If you follow me on Twitter, you can’t have escaped the news that in April I was appointed as the Editor at Large of the Solicitors Journal. What this means is that I am even busier and writing more than ever. Below is my first editorial Foreword. Follow the blog to keep up with what is happening.
Well, here I am, at the front of the magazine. Sound the trumpets from every corner of the Solicitors Journal empire! Raise the flags at the Old Bailey! Release doves from every court and tribunal in the land!
Having been tucked away in the leafy shadows of the back page each month for the past four years, this might seem more of a shock promotion than that of a non-lawyer to lord chancellor (or former banker Sajid Javid from the back benches to culture secretary).
Of course, I accepted the role graciously, as it seemed it may be the only way to have my featured photo updated. So here I am.
Unlike many other magazines and journals, I very quickly learned that there is no Photoshopping at SJ. What you see is what you get, and what you get is a new editor at large.
Having taken an obvious interest in the #SJguesswho campaign on Twitter, I know that some of you will be disappointed to find that I am neither a woman nor one of the many celebrated journalists whose names popped up from time to time alongside my own.
Nor am I Chris Grayling (sorry, Russell Conway at Oliver Fisher). I am aware, however, that my new title makes me sound like I am already out of control, on the loose and causing terror on the streets of England and Wales. (Perhaps Chris Grayling would have been a good choice after all?)
For those unfamiliar with my occasional rantings and musings from the ‘last word’ column, my Twitter feed or online blogs, who I am and what I am about will become clear over the coming weeks.
The world has changed beyond recognition in the 158 years since SJ launched as the independent voice of the profession. In that time, the legal landscape has seen a seismic shift, some of its most significant changes having taken place in the past five years.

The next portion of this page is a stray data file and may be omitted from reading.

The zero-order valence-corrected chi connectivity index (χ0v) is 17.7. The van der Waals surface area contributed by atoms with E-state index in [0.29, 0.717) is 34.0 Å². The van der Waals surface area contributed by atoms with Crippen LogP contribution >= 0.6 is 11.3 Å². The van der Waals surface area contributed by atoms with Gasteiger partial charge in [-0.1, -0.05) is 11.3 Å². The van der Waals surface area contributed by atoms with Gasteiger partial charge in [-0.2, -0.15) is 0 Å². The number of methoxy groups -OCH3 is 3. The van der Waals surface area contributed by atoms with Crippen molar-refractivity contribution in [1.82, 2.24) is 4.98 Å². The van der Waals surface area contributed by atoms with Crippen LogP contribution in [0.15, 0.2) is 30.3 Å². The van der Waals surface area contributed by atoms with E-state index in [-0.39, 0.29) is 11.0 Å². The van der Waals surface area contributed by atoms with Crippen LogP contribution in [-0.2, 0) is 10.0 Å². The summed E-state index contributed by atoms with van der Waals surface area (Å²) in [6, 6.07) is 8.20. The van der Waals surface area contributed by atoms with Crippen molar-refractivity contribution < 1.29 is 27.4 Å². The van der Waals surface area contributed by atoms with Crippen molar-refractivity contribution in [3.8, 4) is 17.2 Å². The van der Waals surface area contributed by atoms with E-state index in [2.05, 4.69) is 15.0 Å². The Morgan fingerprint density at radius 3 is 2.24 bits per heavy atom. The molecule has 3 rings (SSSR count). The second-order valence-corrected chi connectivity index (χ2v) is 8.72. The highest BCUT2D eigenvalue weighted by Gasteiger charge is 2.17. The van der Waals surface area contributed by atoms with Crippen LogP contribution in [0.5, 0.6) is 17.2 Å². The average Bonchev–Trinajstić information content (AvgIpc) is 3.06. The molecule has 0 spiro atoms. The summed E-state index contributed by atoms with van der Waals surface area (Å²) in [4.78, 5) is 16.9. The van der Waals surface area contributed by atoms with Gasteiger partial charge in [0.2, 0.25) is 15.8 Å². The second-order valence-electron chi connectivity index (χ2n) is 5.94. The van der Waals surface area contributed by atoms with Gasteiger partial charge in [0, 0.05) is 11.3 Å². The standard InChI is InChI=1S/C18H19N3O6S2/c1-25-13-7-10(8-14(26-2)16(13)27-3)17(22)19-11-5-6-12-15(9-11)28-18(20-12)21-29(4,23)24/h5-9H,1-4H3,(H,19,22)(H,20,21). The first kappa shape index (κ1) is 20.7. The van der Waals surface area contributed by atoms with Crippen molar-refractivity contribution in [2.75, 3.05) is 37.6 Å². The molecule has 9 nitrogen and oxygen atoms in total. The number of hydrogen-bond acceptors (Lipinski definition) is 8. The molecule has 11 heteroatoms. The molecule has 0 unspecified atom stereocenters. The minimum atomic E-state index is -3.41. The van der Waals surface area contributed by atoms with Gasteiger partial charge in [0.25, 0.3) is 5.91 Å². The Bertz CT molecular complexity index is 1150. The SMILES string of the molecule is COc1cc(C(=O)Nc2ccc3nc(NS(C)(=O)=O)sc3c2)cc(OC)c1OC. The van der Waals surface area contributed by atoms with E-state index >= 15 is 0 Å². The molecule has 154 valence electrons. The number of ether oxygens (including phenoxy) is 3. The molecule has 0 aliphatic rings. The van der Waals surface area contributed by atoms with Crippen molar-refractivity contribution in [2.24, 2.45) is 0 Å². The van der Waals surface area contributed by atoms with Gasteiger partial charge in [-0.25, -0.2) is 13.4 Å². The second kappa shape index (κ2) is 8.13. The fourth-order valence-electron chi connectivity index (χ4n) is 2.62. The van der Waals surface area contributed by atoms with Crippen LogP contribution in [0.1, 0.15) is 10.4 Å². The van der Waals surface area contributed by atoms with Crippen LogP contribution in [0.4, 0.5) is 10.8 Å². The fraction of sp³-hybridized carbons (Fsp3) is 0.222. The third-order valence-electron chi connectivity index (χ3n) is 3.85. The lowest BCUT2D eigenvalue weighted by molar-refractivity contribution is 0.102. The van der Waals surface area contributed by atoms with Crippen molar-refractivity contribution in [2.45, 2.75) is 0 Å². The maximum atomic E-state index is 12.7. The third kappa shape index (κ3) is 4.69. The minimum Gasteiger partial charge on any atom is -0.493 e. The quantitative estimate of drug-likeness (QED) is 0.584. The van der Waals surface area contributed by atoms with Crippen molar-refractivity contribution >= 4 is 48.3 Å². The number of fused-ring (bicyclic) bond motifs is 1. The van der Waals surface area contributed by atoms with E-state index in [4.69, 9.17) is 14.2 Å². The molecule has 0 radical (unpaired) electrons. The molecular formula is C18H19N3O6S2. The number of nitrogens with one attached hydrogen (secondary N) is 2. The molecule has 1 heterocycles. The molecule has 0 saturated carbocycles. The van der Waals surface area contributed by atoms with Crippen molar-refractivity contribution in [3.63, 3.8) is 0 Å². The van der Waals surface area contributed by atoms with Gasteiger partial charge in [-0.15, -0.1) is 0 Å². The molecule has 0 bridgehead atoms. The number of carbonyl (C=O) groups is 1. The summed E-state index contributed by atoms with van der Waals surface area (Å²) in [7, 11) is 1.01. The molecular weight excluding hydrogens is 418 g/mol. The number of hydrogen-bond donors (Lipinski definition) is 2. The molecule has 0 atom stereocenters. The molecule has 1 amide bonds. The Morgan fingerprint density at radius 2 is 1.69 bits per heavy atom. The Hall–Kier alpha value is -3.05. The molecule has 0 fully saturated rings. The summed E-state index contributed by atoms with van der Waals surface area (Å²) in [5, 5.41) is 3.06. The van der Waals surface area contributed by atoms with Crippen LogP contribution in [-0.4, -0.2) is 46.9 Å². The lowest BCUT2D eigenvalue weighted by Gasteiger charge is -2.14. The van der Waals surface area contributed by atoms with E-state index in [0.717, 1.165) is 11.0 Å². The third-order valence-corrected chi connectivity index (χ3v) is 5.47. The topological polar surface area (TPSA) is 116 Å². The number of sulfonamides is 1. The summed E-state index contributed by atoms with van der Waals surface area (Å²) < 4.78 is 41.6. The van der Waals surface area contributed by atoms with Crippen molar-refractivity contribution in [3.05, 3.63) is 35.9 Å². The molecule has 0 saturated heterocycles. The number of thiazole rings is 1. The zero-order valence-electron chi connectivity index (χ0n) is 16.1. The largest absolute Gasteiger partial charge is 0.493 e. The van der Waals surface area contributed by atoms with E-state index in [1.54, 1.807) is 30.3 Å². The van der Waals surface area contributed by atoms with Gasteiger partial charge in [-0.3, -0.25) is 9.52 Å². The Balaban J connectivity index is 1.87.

No matter what is still to come, it is essential that everyone, whether solicitor, barrister, chartered legal executive, judge, paralegal, legal apprentice or student, works together and stands united in the interests of the law, the profession, access to legal advice and justice.
This might seem improbable at best, given the recent announcement that the criminal bar has independently negotiated with the Ministry of Justice over legal aid cuts and thereby effected a ‘conscious uncoupling’ from its previous position alongside criminal solicitors and the Law Society. I suspect that a year’s delay is only a sticking-plaster measure, and there will be a future need that once again reunites the whole legal profession.
Communication is key and I invite you all to contact me or any of the editorial team to share your experiences, concerns, ideas and thoughts, especially those affecting you, your practice and the legal profession generally. Follow us on Twitter @SJ_Weekly or by emailing firstname.lastname@example.org.
Finally, I would like to take this opportunity to extend my best wishes to Jean-Yves Gilg, who has set the editorial bar high over the past eight years, and to outgoing news editor Nick Hilborne who has reported the top stories of the past six years.
This article was first published in the Solicitors Journal on 11 April 2014 and is reproduced with kind permission.